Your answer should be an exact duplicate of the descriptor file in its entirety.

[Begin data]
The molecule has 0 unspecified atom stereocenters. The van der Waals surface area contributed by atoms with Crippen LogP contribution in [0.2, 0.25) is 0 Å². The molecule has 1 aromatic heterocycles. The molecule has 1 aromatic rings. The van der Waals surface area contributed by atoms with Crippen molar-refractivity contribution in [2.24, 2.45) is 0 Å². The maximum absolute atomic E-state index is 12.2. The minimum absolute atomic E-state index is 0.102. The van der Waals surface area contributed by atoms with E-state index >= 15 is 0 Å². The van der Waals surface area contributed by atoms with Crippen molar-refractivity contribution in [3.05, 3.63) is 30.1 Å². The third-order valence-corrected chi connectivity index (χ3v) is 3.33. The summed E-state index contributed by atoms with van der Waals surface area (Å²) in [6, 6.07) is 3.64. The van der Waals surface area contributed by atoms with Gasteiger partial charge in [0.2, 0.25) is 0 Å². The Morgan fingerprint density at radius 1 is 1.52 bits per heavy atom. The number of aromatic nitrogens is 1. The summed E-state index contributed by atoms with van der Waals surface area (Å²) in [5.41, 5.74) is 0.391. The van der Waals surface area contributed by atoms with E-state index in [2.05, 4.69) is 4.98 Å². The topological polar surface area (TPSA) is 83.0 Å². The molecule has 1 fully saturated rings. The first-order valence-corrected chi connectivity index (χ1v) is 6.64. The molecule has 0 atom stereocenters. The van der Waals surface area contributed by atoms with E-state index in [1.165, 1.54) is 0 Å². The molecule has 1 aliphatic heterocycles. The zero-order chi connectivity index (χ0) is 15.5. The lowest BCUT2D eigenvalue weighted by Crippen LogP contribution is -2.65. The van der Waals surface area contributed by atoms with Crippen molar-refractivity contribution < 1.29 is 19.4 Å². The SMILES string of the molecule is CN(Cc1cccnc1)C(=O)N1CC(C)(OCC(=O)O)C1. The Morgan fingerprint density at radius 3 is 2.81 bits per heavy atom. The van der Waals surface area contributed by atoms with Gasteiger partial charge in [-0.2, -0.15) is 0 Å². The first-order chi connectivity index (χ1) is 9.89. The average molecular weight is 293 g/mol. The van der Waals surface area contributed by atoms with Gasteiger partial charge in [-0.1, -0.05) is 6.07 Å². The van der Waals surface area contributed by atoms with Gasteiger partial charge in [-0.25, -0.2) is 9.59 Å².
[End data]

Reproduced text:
The molecule has 0 unspecified atom stereocenters. The van der Waals surface area contributed by atoms with Crippen LogP contribution in [0.2, 0.25) is 0 Å². The molecule has 1 aromatic heterocycles. The molecule has 1 aromatic rings. The van der Waals surface area contributed by atoms with Crippen molar-refractivity contribution in [2.24, 2.45) is 0 Å². The maximum absolute atomic E-state index is 12.2. The minimum absolute atomic E-state index is 0.102. The van der Waals surface area contributed by atoms with E-state index >= 15 is 0 Å². The van der Waals surface area contributed by atoms with Crippen molar-refractivity contribution in [3.05, 3.63) is 30.1 Å². The third-order valence-corrected chi connectivity index (χ3v) is 3.33. The summed E-state index contributed by atoms with van der Waals surface area (Å²) in [6, 6.07) is 3.64. The van der Waals surface area contributed by atoms with Gasteiger partial charge in [0.2, 0.25) is 0 Å². The Morgan fingerprint density at radius 1 is 1.52 bits per heavy atom. The number of aromatic nitrogens is 1. The summed E-state index contributed by atoms with van der Waals surface area (Å²) in [5.41, 5.74) is 0.391. The van der Waals surface area contributed by atoms with E-state index in [2.05, 4.69) is 4.98 Å². The topological polar surface area (TPSA) is 83.0 Å². The molecule has 1 fully saturated rings. The first-order valence-corrected chi connectivity index (χ1v) is 6.64. The molecule has 0 atom stereocenters. The van der Waals surface area contributed by atoms with E-state index in [1.165, 1.54) is 0 Å². The molecule has 1 aliphatic heterocycles. The zero-order chi connectivity index (χ0) is 15.5. The lowest BCUT2D eigenvalue weighted by Crippen LogP contribution is -2.65. The van der Waals surface area contributed by atoms with Crippen molar-refractivity contribution < 1.29 is 19.4 Å². The SMILES string of the molecule is CN(Cc1cccnc1)C(=O)N1CC(C)(OCC(=O)O)C1. The Morgan fingerprint density at radius 3 is 2.81 bits per heavy atom. The van der Waals surface area contributed by atoms with Gasteiger partial charge in [-0.2, -0.15) is 0 Å². The first-order chi connectivity index (χ1) is 9.89. The average molecular weight is 293 g/mol. The van der Waals surface area contributed by atoms with Gasteiger partial charge in [-0.1, -0.05) is 6.07 Å². The van der Waals surface area contributed by atoms with Gasteiger partial charge in [-0.25, -0.2) is 9.59 Å².